“No one saw anything unusual. Highway 8 does not see a lot of traffic. Besides the two deputies and the trustee, there is not a lot to go on. Forensics went through, so now it’s a waiting game.”

“Tammy said that Ana had been raped and a blade was shoved into her heart.”

“Jesus…”

“Yeah.”

“At least her family will have closure.” Ana Marie Hendricks had been missing for three months. Numerous searches were conducted in hopes of finding her. Television stations posted her picture every day for the past three months. It was all in vain.

Now, they had her body, and someone needed to speak to the parents.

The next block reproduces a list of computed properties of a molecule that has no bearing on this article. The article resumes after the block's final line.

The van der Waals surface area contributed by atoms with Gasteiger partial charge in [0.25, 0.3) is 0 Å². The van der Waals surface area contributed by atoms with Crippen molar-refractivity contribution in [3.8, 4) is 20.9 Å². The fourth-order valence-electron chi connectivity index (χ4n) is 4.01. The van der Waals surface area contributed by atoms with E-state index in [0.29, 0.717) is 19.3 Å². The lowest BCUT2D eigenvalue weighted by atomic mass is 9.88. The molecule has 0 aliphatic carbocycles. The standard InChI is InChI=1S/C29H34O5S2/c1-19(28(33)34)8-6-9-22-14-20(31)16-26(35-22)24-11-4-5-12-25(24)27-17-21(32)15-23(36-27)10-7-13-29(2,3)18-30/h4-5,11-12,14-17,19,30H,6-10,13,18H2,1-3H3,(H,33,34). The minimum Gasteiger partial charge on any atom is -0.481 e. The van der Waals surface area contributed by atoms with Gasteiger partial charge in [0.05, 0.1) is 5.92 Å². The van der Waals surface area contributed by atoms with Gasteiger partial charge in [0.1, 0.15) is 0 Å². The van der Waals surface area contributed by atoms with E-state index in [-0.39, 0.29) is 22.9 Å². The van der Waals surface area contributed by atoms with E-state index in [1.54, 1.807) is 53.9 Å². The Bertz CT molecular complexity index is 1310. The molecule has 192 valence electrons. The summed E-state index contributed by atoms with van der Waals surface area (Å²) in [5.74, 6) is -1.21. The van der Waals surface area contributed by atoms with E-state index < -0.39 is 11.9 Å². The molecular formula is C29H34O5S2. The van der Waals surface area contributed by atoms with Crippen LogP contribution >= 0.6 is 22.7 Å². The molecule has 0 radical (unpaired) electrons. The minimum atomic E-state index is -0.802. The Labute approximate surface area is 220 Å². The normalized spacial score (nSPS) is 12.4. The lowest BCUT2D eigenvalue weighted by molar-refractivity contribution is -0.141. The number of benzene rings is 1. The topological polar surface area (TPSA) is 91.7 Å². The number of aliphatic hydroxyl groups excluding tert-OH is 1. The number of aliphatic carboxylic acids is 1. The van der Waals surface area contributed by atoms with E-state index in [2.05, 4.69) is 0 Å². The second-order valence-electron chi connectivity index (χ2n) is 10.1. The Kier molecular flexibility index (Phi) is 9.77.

Published by frontporchmusings694846020

I am a good ole country boy residing in North Mississippi. I love to read, fish, hunt, hike and go to garage sales. Flea markets are a passion of mine. I read anything, but some of my favorites are: Dean Koontz, Robert Frost, Emily Dickinson, T.S. Eliot, Shakespeare, and I possess a fondness for the writings of William Faulkner and Mark Twain. If I am forced to choose, I prefer baseball to football. I enjoy Alabama football (Roll Tide)! My baseball teams include: The Colorado Rockies and Boston Red Sox. I am divorced, the father of two daughters and live by myself with Chunk and Roscoe (my dogs).

Leave a Reply

Fill in your details below or click an icon to log in:

WordPress.com Logo

You are commenting using your WordPress.com account. Log Out /  Change )

Google photo

You are commenting using your Google account. Log Out /  Change )

Twitter picture

You are commenting using your Twitter account. Log Out /  Change )

Facebook photo

You are commenting using your Facebook account. Log Out /  Change )

Connecting to %s

%d bloggers like this: